Another surveillance option, judging by the latest news, involves ultrasound, and it’s starting to gain popularity among advertisers. The essence of the technology is the placement of ultrasound beacons. Humans can’t hear the signal, but a smartphone’s microphone can pick it up and deliver it to an app on the phone.

Ultrasound beacons can be physical — placed in shopping centers to track customers’ movements — or virtual. Ultrasound signals added to an audio track of a television program can measure the audience, for example, and ultrasound audio files that a website plays back can register and track visitors across various platforms.

These methods may sound like part of a distant future — or at least like something still in an experimental phase. Alas, it is not so. Ultrasound tracking has been in commercial use for quite some time; we are just unable to hear it.

In April 2017, researchers at the Braunschweig University of Technology revealed that they had discovered more than 200 applications that track users with the help of ultrasound. They also mentioned that as many as three platforms in commercial use have been leveraging this technology: Shopkick, Lisnr, and SilverPush.

Moreover, the researchers also found operational Shopkick ultrasound beacons in several European shopping centers.

Smile: You’re on hidden camera

In November 2016, a smart billboard targeting drivers of certain cars was put into operation in Moscow. The experimental billboard, installed by Synaps Labs, displays an advertisement for a new Jaguar SUV whenever a BMW or Volvo crossover approaches.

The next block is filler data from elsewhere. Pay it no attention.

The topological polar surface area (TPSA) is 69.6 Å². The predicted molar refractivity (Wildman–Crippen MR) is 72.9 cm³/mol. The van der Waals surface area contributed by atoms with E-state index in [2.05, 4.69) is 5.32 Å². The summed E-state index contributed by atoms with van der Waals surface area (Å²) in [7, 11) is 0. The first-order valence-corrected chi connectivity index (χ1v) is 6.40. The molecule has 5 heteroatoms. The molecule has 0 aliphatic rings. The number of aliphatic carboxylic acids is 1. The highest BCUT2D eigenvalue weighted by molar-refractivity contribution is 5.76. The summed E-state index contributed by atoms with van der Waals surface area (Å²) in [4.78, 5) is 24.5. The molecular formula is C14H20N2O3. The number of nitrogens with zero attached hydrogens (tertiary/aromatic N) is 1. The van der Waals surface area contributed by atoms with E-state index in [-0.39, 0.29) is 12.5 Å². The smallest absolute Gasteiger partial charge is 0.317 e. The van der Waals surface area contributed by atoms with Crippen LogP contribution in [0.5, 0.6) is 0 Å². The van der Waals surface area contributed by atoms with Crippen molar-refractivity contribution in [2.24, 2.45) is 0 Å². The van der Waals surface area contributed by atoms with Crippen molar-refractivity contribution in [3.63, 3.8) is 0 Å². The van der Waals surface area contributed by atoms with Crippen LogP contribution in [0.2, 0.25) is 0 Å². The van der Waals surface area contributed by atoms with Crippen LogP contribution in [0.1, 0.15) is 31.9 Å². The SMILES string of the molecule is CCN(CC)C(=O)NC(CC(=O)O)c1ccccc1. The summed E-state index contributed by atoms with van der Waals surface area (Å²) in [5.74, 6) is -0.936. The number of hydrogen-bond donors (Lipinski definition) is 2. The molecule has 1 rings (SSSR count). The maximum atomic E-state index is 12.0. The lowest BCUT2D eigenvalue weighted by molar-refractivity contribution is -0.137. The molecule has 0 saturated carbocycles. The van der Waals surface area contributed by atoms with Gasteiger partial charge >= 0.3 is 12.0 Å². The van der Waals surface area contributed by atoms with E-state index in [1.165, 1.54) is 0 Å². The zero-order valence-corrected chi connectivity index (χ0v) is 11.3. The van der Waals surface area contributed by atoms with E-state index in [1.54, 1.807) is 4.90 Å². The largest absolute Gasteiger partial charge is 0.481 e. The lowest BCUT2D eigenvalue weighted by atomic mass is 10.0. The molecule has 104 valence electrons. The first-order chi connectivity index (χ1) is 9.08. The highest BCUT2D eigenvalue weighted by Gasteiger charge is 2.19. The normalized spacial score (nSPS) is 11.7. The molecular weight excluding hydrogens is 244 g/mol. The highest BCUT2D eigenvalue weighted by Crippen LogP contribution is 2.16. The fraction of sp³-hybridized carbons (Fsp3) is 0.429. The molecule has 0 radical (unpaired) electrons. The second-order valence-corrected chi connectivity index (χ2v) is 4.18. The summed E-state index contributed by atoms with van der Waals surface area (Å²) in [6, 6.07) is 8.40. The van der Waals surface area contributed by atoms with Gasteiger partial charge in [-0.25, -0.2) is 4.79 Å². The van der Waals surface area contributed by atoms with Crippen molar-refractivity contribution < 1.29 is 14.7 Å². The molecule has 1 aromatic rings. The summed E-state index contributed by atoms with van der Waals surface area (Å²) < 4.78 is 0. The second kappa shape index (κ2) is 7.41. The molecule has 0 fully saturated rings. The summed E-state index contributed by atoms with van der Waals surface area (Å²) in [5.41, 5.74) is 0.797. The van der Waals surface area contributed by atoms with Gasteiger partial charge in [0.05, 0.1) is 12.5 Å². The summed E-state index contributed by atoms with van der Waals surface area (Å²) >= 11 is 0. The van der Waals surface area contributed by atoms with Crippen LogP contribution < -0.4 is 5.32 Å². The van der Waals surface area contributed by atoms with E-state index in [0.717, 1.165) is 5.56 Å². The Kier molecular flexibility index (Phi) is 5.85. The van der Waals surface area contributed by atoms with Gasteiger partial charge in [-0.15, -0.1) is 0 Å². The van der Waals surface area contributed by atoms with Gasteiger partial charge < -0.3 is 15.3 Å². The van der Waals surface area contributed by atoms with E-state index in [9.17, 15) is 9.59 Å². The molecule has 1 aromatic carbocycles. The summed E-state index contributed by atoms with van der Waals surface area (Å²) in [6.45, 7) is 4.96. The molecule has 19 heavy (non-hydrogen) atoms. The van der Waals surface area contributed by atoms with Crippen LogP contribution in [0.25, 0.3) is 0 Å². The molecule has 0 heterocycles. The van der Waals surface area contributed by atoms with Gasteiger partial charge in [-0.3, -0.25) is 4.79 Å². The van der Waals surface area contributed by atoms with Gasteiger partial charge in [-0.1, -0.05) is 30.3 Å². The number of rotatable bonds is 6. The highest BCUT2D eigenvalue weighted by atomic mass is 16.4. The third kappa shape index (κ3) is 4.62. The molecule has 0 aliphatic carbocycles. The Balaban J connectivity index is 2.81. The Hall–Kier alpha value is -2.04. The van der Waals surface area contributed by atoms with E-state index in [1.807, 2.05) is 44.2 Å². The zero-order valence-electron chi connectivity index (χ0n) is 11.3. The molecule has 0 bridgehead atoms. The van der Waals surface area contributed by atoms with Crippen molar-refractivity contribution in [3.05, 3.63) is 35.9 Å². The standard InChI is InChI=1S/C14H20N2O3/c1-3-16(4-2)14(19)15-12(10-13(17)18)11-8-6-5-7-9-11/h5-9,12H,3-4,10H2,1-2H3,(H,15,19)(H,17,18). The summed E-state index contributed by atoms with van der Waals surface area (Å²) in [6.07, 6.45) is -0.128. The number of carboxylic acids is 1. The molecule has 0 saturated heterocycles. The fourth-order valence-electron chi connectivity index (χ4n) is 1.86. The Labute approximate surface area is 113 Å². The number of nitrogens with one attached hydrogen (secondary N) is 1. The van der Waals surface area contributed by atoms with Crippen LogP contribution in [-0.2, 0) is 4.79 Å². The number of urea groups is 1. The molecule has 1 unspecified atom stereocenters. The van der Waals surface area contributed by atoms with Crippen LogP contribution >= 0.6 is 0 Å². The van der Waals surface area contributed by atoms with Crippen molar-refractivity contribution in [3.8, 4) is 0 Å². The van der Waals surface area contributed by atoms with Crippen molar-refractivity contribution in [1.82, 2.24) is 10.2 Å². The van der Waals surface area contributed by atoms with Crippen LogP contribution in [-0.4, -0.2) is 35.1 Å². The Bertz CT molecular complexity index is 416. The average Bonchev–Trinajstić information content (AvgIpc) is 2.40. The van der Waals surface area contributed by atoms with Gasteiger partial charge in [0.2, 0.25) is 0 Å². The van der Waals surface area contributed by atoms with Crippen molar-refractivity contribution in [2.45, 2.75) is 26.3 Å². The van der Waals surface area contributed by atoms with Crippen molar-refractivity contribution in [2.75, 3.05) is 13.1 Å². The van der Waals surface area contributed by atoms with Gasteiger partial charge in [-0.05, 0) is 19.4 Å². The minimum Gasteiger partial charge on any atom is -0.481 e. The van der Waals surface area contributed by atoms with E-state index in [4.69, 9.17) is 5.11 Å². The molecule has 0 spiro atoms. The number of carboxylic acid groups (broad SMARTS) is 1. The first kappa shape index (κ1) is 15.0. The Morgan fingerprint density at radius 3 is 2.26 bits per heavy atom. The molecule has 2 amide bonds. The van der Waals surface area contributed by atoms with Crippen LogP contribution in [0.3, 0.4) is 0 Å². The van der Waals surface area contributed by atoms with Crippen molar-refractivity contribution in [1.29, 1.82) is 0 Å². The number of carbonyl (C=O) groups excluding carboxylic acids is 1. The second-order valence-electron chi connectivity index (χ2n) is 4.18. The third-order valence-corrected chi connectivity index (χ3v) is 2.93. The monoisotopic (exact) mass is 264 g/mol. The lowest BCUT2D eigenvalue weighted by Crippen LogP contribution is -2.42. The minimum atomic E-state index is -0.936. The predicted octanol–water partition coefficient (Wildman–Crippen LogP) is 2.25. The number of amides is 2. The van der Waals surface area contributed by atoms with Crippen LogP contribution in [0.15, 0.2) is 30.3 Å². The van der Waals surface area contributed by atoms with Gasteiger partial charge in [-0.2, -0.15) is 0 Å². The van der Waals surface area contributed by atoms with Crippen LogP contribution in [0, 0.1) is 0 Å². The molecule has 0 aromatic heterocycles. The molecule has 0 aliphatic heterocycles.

To drive the billboard’s operation, a machine-vision system compares the image of an approaching vehicle to the pictures in its database and, taking into account additional factors such as time of day and weather conditions, shows the appropriate advertisement.

Billboards that address the drivers of passing cars first appeared in Australia two years ago: “Hey, white Evoque! It’s never too late to cross over. This is the new Lexus.”

Another method (also originating in Australia) was utilized in Porsche billboards, which address not the drivers of cars from competitors but those who drive Porsches. The advertising slogan praises the drivers: “It’s so easy to pick you out in a crowd.”

Tracking vehicle movements is even easier than tracking humans thanks to license plates. Fortunately, advertisers have not devised a way to use them yet.

Make yourself invisible

Online, you can use tools that block tracking and advertisements (for example, the Private Browsingmodule, which blocks data collection, and the Anti-Banner module in Kaspersky Internet Security 2017, which, you guessed it, gets rid of banner ads). But is there a way to hide from street advertising — which soon enough may address us by name?

If the idea of having your personal data collected over Wi-Fi troubles you, then try taking these steps:

1. Turn off Wi-Fi on your devices when you are not using it.
2. Do not connect to free Wi-Fi hotspots if you can manage without them.
3. Do not use social media accounts for authorization.
4. When connecting to public networks, use a VPN, which protects your connection from prying eyes.
5. Check which applications access the microphone on your smartphone. You can read more about this here.

Still, when targeted outdoor advertising starts to use biometric identification, for example, based on face recognition, protection may require taking more radical measures.